By Hamid Yazdan Panah
On December 3rd 2015, Iranian dissident and activist Mehri Jannatpour passed away. Jannatpour was remembered for her bravery and perseverance as a political activist in Iran over the last 40 years. This included three separate terms served in prison for her support and affiliation with the People’s Mojahedin Organization of Iran (PMOI), one of Iran’s principal opposition organizations.
During her imprisonment Jannatpour was subjected to cruel mistreatment and torture, yet she remained steadfast in her beliefs and resistance. Not only was Jannatpour a symbol of resistance as an uncompromising dissident, but she was also remembered for her dedication and care as a mother. Her children were raised to continue her path of resistance and defiance, and remain actively involved in confronting the Iranian regime and its crimes.
Mehri Jannatpour was honored by Iranian dissidents at her funeral service, including Dr. Mohammad Maleki, the first post-revolution Chancellor of Tehran University, who, like Jannatpour has continued to stand with dignity and defiance in the face of the dictatorship in Iran despite his old age.
Maleki delivered a eulogy on December 5th in which he praised Jannatpour as an activist and as a mother, and lauded the path chosen by her children. Including one of her children who is residing in Camp Liberty, Iraq, which was recently the target of a despicable terrorist attack.
“But, they are persevering and are as solid as a mountain. They are this mother’s children. How fortunate she was! There are many who come into this world, “enjoy” life and die. But the fulfillment experienced by such mothers is different.”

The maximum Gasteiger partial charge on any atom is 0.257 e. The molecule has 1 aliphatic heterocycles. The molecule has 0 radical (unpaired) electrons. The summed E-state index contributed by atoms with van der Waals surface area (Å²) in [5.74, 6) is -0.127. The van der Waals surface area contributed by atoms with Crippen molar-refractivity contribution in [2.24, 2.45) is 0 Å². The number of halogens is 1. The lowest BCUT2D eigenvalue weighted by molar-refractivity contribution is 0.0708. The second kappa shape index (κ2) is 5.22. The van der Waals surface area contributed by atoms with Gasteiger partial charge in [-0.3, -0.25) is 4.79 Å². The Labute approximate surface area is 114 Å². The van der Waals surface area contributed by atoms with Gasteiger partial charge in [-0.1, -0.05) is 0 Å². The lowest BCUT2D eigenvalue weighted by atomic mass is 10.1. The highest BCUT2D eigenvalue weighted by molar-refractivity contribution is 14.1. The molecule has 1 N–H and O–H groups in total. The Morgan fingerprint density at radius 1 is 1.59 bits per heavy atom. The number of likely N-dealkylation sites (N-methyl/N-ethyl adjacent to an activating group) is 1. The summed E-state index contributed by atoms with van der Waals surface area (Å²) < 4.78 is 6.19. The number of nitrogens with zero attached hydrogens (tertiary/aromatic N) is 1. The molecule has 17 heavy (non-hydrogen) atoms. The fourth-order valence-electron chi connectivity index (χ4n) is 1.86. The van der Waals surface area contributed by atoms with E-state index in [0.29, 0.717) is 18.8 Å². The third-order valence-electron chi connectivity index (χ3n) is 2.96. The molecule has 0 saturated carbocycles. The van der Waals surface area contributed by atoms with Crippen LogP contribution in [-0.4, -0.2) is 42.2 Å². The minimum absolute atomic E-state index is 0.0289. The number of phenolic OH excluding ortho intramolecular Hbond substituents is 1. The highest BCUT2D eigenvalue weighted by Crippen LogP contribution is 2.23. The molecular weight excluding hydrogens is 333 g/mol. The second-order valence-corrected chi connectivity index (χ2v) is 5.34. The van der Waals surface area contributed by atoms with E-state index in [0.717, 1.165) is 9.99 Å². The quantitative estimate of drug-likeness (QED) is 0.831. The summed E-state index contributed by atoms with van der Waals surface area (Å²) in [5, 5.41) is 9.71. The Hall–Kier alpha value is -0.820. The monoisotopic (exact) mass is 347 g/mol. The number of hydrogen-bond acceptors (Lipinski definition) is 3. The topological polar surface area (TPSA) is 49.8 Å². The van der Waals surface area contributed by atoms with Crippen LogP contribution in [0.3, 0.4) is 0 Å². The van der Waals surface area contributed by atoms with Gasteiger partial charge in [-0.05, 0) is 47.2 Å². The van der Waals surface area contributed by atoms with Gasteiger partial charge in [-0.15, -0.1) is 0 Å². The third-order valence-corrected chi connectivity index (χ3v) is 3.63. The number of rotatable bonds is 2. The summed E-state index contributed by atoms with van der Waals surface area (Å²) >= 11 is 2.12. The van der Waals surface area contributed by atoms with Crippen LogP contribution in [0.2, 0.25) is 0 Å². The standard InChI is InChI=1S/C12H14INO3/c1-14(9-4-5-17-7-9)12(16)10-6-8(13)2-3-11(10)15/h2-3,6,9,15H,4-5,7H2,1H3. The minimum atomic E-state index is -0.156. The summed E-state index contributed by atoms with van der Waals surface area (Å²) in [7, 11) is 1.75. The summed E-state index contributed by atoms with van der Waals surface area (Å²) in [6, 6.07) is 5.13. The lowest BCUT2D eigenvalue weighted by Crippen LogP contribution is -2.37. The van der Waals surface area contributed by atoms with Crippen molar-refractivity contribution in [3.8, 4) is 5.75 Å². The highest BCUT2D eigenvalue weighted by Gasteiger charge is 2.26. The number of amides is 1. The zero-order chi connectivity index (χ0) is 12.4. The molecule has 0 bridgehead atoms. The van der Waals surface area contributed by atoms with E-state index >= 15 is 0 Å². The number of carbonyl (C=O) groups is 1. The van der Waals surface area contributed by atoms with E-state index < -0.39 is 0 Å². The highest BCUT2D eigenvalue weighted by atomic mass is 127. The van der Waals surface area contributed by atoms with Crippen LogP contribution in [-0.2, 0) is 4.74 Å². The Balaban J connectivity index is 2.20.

Maleki continued his eulogy in open defiance of the regime by openly praising the path taken by Jannatpour and her children. This path includes standing with the PMOI against the regime in Iran. The penalty for such a stance is normally death, yet Maleki spoke unwaveringly and resolute in his praise for this path, and referenced the 1988 massacre against members of the PMOI as proof that violence and repression cannot crush this movement.
“I am reminded of a quote by the late Grand Ayatollah Montazeri who wrote to Khomeini in a letter that rest assured, an idea cannot be killed through murder. You have killed so many, you have beaten so many, you have destroyed so many.”
He added, “This will be so as long as there are people who care for their people, and as long as there are people who say “seek freedom from cradle to grave.”
Very rarely is such public defiance exhibited in Iran, and in such a bold fashion and in such powerful forum. At one point Maleki even states, “Let them hear me, and record me, those who are responsible for this.” Whether you agree with the political ideology expressed by Jannatpour or Maleki, it is impossible to deny their courage and the price they have paid in fighting for freedom in Iran.
The speech given by Maleki was just as remarkable as the life lived by Ms. Jannatpour. Both embody the passion and bravery of Iran’s history, people and hopes.
Maleki has led silent protests outside of Evin Prison to call for the release of political prisoners, and has been in and out of prison himself over the last decade. Maleki’s courage as an elderly man mirrors that of Jannatpour, and his bravery against the brutal regime is an inspiration to all Iranians.
Hamid Yazdan Panah is an Iranian-American human rights activist and attorney focused on immigration and asylum in the San Francisco Bay Area.